Senate Bill Would Add Transparency to MCO Reimbursement Cuts

Andrew Kitchenman | November 30, 2012 | Health Care
Supporters cite need for open process, while state, insurers see oversight as unwieldy and bureaucratic

The Senate passed a bill Thursday that would make it harder for managed care organizations to cut payments to home health providers and other companies.

The legislation (S-2241) requires MCOs that oversee the care of Medicaid recipients seek state approval before reducing reimbursements.

The measure was prompted by a proposal from Horizon NJ Health to decrease reimbursements to home healthcare providers by 10 percent. This prompted a backlash from the providers and their supporters who said the cut would be passed along to low-wage workers, such as home health aides.

In the face of opposition, Horizon then scaled back the cut to 4.5 percent.

Supporters from both parties said it’s important to give the state power over cost increases that can affect health workers and patients. State officials and insurance industry representatives argued that the bill would subject changes to an unwieldy, bureaucratic process.

The bill’s future is far from clear. The Assembly version has been referred to the Financial Institutions and Insurance Committee. But opposition from members of Gov. Chris Christie’s administration may signal how unlikely it is that the governor will approve of the measure.

Bill sponsor Senator Loretta Weinberg (D-Bergen) said the experience with Horizon showed the benefit of bringing proposed cuts to light.

“They made their announcement, they caused a great deal of consternation, there was a big public outcry, and then they decided, well, they didn’t need the 10 percent cut, they would do with a 4.5 percent cut,” Weinberg said.

The state has been moving toward providing more care to Medicaid recipients in their homes, using managed care organizations to oversee healthcare providers. Horizon’s proposal cut would have reduced the hourly reimbursement rate to home health providers from $15.50 to $13.95. The providers said this would in turn be passed along to home health aides in the form of smaller paychecks. These aides are typically paid $9 to $10 per hour, according to providers.

Weinberg said she is concerned about circumstances similar to Horizon’s proposal occurring in the future, particularly the possibility of worsening pay for home health aides.

“One of the things you need in order to keep Medicaid patients out of nursing homes and in their own homes is a workforce that has the ability to take care of folks,” she said. “It is economical for society, it’s better care generally if the recipient can function in that way, and it’s cheaper for the state taxpayers.”

Weinberg said that in order to have the necessary workers, “you have to pay them a living wage. The work is hard, it is demanding, and you are taking care of people that other folks either can’t or don’t want to, and I’m very concerned about that workforce.”

She noted that the bill doesn’t prohibit managed care providers from negotiating cuts. “We are just requiring that there be public notice, and that people have a chance to weigh in, and that the state can say, ‘yes, this is appropriate,’ or ‘no, it isn’t,’” Weinberg said.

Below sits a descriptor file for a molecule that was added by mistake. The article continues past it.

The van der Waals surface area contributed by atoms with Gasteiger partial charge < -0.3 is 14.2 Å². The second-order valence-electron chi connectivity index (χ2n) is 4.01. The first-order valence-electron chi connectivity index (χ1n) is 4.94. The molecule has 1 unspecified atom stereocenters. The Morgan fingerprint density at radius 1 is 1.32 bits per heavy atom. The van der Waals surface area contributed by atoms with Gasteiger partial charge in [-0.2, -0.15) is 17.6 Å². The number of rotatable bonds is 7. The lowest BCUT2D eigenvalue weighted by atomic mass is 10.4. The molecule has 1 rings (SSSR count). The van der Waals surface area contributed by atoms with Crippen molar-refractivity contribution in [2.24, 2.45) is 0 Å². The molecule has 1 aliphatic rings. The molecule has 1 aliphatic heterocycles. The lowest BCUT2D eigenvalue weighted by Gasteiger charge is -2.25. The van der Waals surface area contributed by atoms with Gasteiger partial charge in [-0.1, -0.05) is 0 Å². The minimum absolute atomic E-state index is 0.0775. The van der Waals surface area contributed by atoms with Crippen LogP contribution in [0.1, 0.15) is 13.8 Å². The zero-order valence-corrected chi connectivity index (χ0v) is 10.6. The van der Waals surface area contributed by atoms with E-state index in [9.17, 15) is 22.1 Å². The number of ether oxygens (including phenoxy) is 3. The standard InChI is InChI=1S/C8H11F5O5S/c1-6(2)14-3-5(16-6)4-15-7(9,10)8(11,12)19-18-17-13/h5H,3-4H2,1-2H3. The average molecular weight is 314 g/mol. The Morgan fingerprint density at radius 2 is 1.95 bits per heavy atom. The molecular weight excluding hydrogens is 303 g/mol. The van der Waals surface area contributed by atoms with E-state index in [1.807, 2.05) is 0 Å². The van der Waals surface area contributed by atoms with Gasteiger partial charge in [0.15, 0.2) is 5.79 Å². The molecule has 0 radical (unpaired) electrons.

The bill was supported by all 24 Democratic senators, as well as eight Republicans. Five Republicans voted against it, while three did not vote.

Sen. Diane B. Allen (R-Burlington) said she supported the bill because of the importance of pay to home health aides. Aides and recipients form a relationship, Allen said, and that can help the recipient’s heath improve. This is threatened by low pay and high turnover.

“They may work for two or three months and leave,” for better pay, Allen said.

State Department of Human Service legislative affairs director Freida Phillips wrote in a November 16 letter to senators that the bill would remove needed flexibility for managed care organizations.

“Under the Medicaid managed-care contract, MCOs must utilize strategies that drive efficiency in the marketplace while ensuring access to needed medical care,” Phillips wrote. “As such, they need the flexibility to negotiate autonomously, without excessive government intervention.”

Phillips added that the state is serious in fulfilling its obligation to ensure that Medicaid recipients have an adequate network of providers.

New Jersey Association of Health Plans President Wardell Sanders said in October testimony to senators that the bill establishes an unwieldy process.

“To put the rate-setting process in a politicized governmental process is unprecedented and would restrict an MCO’s ability to provide an efficient and cost-effective network,” Sanders said, adding that it could inhibit other organizations from entering the market.

Sanders said the current management model has worked well, which he said “explains the state’s plan to move 98 percent of Medicaid clients into MCOs over the next year.”

Sanders also said the bill would divert scarce resources away from patient care and seeks to make public proprietary information, including fraud detection activities and provider rate and utilization patterns that could be used by other companies to put an upward pressure on rates. The bill also locks in unequal reimbursement rates from different managed care organizations to the same providers.

The bill received support from labor unions representing home health aides, including Service Employees International Union Local 1199. Local New Jersey political coordinator Justin Braz said it was important to pay home health aides fairly. Braz praised the work put into the bill by Weinberg and fellow bill sponsor Sen. Joseph Vitale (D-Middlesex).

The bill would require public supervision of proposed reimbursement cuts to a range of providers to Medicaid recipients, including to hospitals, nursing homes, and pediatric and adult day health centers, as well as to home health providers.